Clive Doucet is a distinguished Canadian writer and city politician. He was elected for four consecutive terms to city council in Ottawa from 1997 to 2010 when he retired to run for Mayor.
As a city politician he was awarded the Gallon Prize as the 2005 Canadian eco-councillor of the year. He was defeated twice by Jim Watson in 2010 and 2018 when he ran for the Mayor’s chair. He presently lives in Grand Etang, Inverness Co., Nova Scotia.
Mr. Doucet has agreed to write a series of nine essays about his Ottawa municipal career which
Unpublished Media will begin publishing in January 2023.
For 150 years, Lansdowne Park was a monument to community liveliness and generosity. It was given to the young capital in 1868 just a year after Confederation by three farmers on the edge of the new city. Their idea was to create a grand exhibition park on the picturesque banks of the Rideau Canal for their annual fall fair. A place to bring country and city together. Over the years, the Park became everything that their original dreams envisaged and more.
The canal entrance was decorated with a magnificent gate; an amazing exhibition barn was built. Today, the only one that compares was built in Chicago and the only bigger fall fair in Ontario was the Royal in Toronto. Every major public event that happened in Ottawa happened first at Lansdowne – the Stanley Cup, horse racing, football, circuses, the famous Sunday afternoon promenade, and the serious business of the city mustering for war.
Its importance as a civic public meeting place was such that during World War II farmers were not allowed to create ‘victory’ gardens at Lansdowne because commercial gardens would tie the Park into private use for too long. The terms of the legacy were clear. The land was not given to the city for any single, private use but continuing, rotating public uses of all kinds. For an old Ottawan like me, Lansdowne had an iconic status. Every high school football player got at least one shot at playing on Lansdowne’s football field on ‘Gyro Night’.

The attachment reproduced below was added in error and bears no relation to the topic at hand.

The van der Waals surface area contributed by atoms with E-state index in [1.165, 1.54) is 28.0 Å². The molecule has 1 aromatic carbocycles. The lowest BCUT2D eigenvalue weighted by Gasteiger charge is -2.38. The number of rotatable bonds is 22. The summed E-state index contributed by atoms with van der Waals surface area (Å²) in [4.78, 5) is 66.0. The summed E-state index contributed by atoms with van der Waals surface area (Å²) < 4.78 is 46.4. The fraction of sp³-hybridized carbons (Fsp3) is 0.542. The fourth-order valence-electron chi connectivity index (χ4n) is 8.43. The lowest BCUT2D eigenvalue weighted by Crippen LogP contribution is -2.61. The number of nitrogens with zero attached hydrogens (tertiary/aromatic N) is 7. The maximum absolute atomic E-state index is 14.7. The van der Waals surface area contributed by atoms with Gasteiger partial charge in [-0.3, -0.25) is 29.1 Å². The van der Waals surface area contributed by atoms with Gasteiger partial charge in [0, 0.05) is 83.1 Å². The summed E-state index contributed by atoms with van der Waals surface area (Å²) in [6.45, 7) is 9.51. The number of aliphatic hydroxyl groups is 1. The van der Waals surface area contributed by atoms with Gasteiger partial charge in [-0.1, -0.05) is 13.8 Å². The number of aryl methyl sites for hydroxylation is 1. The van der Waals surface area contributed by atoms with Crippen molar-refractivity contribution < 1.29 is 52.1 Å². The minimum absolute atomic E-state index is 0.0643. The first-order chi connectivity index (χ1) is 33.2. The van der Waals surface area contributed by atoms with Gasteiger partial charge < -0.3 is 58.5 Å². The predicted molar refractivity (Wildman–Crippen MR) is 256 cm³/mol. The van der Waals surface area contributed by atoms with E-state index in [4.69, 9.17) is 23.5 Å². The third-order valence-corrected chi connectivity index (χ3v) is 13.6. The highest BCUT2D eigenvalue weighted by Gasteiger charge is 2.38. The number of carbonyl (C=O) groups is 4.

Perhaps those forgotten farmers would not have been surprised at the importance, subsequent city councils accorded their handsome legacy. After all this had been their intention, but I am sure that they would be astonished by what it has become today. Public uses have been slowly, relentlessly squeezed out and their magnificent site. It is now a sad, rag tag collection of big box stores and private condos. Football and hockey are clinging on by their fingernails. The squeeze to turn every inch of the park into profit producing development for the promoters has been unrelenting.
The paradox is the harder the city has pushed to give the developers the deal they wanted in the name of ‘saving’ the city money, the more it has cost. The original OSEG private/public partnership cost the city 300 million. The same promoters are asking for another 300 million to clean up the mess that the first deal created, a banal big box mall which has never had a successful moment and a stadium which is no longer safe. Unbelievably, instead of asking for a forensic accounting of the first deal to find out what went so wrong and returning the park to the people who own it, the people of Ottawa, city council has agreed to refinance the tear downs and new construction.
For Lansdowne One, Councillor Peter Hume and I convinced city council to hold an international competition to come up with a brilliant renovation for the old park. This was approved by the Chiarelli council but caste aside when he lost the 2006 election. Public protests went all the way to Toronto’s appellate court.
I write these words with sadness because every city needs a great, public gathering place. Lansdowne was that from its founding and could easily have become so again. It won’t because for Lansdowne Two city planners are going to make sure the Official Plan is amended such that the privatization of the park that began with Lansdowne One can be completed and be impossible to reverse.
I would suggest a small monument be built at the gates of Lansdowne Two in memory of what it once meant to Ottawa. Perhaps, an artistic model of the council table at City Hall with a generic mayor sitting on his raised dais, surrounded by his loyal councillors and one empty chair - in memory of the many Ottawa delegations who came to City Hall to oppose the loss of their park.
Clive Doucet is an author, served on Ottawa City Councillor for four terms and ran for the Mayor’s chair. His latest book is “Grandfather’s House, Returning to Cape Breton”. He presently lives in Cape Breton.